Bicycle Opera: Shadow Box at Curbside Cycle

The Bicycle Opera Project are now in season four, cycling around from venue to venue, putting on opera. They carry their set, costumes & instruments along (except perhaps the piano…) in trailers pulled behind their cycles. I first encountered them last year (their third season) in  two programs (A and B)  in a coffee shop in Stratford rather than an opera house, dodging a live dog (well-behaved), children (not quite as well-behaved) and people in the aisles.  Each place they take their caravan is a different configuration of venue, a new set of logistical & dramaturgical challenges.dog

Now as they finish their tour in Toronto there will be two performances in spaces that resemble theatres (tomorrow at Music Gallery, Sunday at Evergreen Brick Works), but I wanted instead to see them cope with an odd venue, this time a bicycle shop.

Tonight seemed oddly fitting when BOP brought their 2015 program –titled “shadow box” – to Curbside Cycle on Bloor St West in the Annex. While cycles are only part of two or perhaps three of the pieces on the program, there is also the small matter of subtext. We know that this company of nomads ride from place to place, building up their muscles & their lung capacity. It is no surprise that they are as attractive to look at as a ballet company but without the tutus or funny shoes. And I like it when the voices open up in the relatively small space, the extra resonance sucked up by merchandise (and by our bodies I suppose), leaving something brilliant but not overly reverberant.

Geoffrey Sirett (L) and Christopher Enns in Bianchi, a Bicycle Opera Project specialty

Geoffrey Sirett (L) and Christopher Enns in Bianchi, a Bicycle Opera Project specialty.

Yet every venue is different, and BOP have to adjust, finding their props, their mark for a lighting cue, and yes, even occasionally wending their way up and down aisle-ways.
“Shadow box” is like an anthology, a series of short operatic vignettes linked by one unifying structural element. Where last year’s programs (two distinct ones) did not really aspire to unity, I think this time the bar has been set higher. The combination of works –some short operatic scenes, some instrumental compositions, plus some dialogue—hangs together very nicely. I don’t see an actual writing credit, so I have to wonder where some of the text comes from. Whoever did it –whether Artistic Director Larissa Koniuk, stage director Liza Balkan–the result is very smooth, as though we were watching one opera, which is quite an achievement when it is actually an amalgam of roughly 10 works from eight composers and as many librettists.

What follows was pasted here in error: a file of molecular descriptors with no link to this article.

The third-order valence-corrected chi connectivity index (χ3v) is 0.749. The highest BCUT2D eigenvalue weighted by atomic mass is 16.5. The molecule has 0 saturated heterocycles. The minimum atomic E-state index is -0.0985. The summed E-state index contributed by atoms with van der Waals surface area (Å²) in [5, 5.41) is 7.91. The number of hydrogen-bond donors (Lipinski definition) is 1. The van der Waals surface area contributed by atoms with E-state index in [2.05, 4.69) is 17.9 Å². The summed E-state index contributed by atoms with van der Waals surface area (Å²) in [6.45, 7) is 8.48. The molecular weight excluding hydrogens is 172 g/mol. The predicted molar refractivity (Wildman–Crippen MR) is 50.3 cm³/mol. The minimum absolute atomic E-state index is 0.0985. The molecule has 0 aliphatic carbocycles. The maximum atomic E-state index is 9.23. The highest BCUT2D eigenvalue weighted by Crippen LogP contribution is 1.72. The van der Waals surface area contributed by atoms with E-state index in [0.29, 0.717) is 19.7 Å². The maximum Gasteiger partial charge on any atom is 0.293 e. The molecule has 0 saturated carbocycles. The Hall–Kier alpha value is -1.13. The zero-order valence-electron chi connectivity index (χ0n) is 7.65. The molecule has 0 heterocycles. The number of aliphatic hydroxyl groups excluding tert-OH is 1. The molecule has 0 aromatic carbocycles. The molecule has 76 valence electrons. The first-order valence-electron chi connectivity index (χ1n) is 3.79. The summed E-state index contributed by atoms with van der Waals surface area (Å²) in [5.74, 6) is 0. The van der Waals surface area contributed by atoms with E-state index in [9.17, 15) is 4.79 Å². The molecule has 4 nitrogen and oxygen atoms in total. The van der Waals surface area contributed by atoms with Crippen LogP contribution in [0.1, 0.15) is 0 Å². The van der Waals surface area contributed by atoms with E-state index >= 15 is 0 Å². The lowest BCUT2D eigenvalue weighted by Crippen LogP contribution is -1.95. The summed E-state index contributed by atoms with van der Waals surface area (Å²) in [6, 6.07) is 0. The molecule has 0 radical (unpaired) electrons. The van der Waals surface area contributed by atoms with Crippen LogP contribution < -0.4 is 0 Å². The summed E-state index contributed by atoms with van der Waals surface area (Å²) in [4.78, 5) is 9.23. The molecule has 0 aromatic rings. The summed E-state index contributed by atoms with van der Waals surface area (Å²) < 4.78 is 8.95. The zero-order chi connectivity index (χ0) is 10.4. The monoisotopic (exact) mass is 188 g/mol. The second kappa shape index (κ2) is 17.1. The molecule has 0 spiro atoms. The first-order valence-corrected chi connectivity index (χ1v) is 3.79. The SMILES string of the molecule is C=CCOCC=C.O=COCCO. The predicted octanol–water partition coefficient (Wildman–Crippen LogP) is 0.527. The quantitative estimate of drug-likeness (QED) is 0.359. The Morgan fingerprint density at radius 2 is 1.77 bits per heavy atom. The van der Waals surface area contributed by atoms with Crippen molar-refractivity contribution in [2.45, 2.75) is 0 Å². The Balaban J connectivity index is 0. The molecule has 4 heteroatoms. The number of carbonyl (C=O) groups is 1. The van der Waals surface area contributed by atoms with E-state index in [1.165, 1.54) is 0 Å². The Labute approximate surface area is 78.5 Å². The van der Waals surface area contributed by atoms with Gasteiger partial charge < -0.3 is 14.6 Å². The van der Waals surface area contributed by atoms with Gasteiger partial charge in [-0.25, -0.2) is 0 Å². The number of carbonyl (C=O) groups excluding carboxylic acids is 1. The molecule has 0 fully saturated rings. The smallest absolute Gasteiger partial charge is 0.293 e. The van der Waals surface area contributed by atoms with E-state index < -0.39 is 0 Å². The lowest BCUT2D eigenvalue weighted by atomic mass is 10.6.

The unifying element I spoke of is really a single performer, who functions something like a narrator. Christopher Enns begins as the Auctioneer in The Auction, the first operatic work. If I understood what they were doing, parts of the Auction were used to get us to segue from short work to short work, the items being auctioned (wallpaper and a medal for example) being relevant to the works. Enns had other text though that wasn’t sung, which wasn’t identified in the program, but could be thought of as part of “shadow box” itself. The back and forth between his light-hearted interludes and heavier scenes gave the work a healthy balance, as there is a fair bit of gravitas to some of these brief stories.